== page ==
KCHA serves as a safety net for people with the greatest housing needs. This includes homeless families, seniors and disabled people living on fixed incomes, the working poor, and families with moderate incomes. We offer a broad range of housing options to address the unique needs faced by each of these groups.
Section 8 Vouchers
Tenant-based Section 8 vouchers help approximately 12,000 households with low incomes rent homes on the private market. With a voucher, tenants pay at least 28 percent, but generally not more than 40 percent, of their household income for rent and utilities. KCHA pays the difference between the tenant’s portion of the rent and the amount requested by the landlord. To enable greater geographic choice and access to areas with higher levels of economic and educational opportunity, our payment standards are higher in areas where rents are higher.
Funded by the U.S. Department of Housing and Urban Development and managed by KCHA, tenants who qualify can use a voucher to rent from any landlord in King County willing to take part in the program. Because the demand for vouchers is very high, the waiting list is most often closed to new applications. KCHA generally opens the list every two to three years.
More than 2,850 tenant-based vouchers and 410 project-based vouchers target people with special needs, including homeless families. KCHA’s partner agencies connect households in need with this type of housing. Families transitioning to economic self-sufficiency, disabled households, and families who may be separated from their children because of a lack of adequate housing use these special vouchers. Homeless people, domestic violence victims, and terminally ill people may also be eligible.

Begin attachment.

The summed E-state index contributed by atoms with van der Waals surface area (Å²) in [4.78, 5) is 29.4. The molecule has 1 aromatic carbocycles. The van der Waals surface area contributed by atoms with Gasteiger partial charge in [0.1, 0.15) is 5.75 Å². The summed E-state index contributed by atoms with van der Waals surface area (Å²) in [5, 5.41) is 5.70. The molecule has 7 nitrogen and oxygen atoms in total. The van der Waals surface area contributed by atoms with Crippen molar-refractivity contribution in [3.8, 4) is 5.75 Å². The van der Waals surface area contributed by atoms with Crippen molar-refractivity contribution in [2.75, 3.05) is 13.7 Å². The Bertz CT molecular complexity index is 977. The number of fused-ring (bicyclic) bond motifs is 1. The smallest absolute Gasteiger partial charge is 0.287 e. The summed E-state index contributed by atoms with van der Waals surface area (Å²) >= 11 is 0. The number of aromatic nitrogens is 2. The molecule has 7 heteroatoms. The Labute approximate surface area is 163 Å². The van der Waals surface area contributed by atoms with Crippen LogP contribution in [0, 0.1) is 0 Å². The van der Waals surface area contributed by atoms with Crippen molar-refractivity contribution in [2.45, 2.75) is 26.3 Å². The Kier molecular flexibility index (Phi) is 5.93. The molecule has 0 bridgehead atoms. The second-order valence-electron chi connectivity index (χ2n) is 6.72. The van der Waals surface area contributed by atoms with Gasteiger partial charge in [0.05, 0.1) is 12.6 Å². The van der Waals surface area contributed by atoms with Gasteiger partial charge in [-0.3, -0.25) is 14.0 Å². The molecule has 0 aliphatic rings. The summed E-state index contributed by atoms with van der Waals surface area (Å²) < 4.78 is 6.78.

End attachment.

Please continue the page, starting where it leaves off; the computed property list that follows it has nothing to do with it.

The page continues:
KCHA’s subsidized housing serves the people of King County with the most limited incomes. This includes seniors, people with disabilities, single-parent families, and low-income working households. Most residents pay no more than 28 percent of their adjusted monthly income on rent and utilities.
KCHA owns and manages nearly all of this type of housing, with the rest managed by private landlords. Many of these properties offer on-site social services. The buildings range in size and shape, from high-rises for seniors and disabled adults to low-rise family complexes and single-family houses. They are located in 20 cities throughout the county.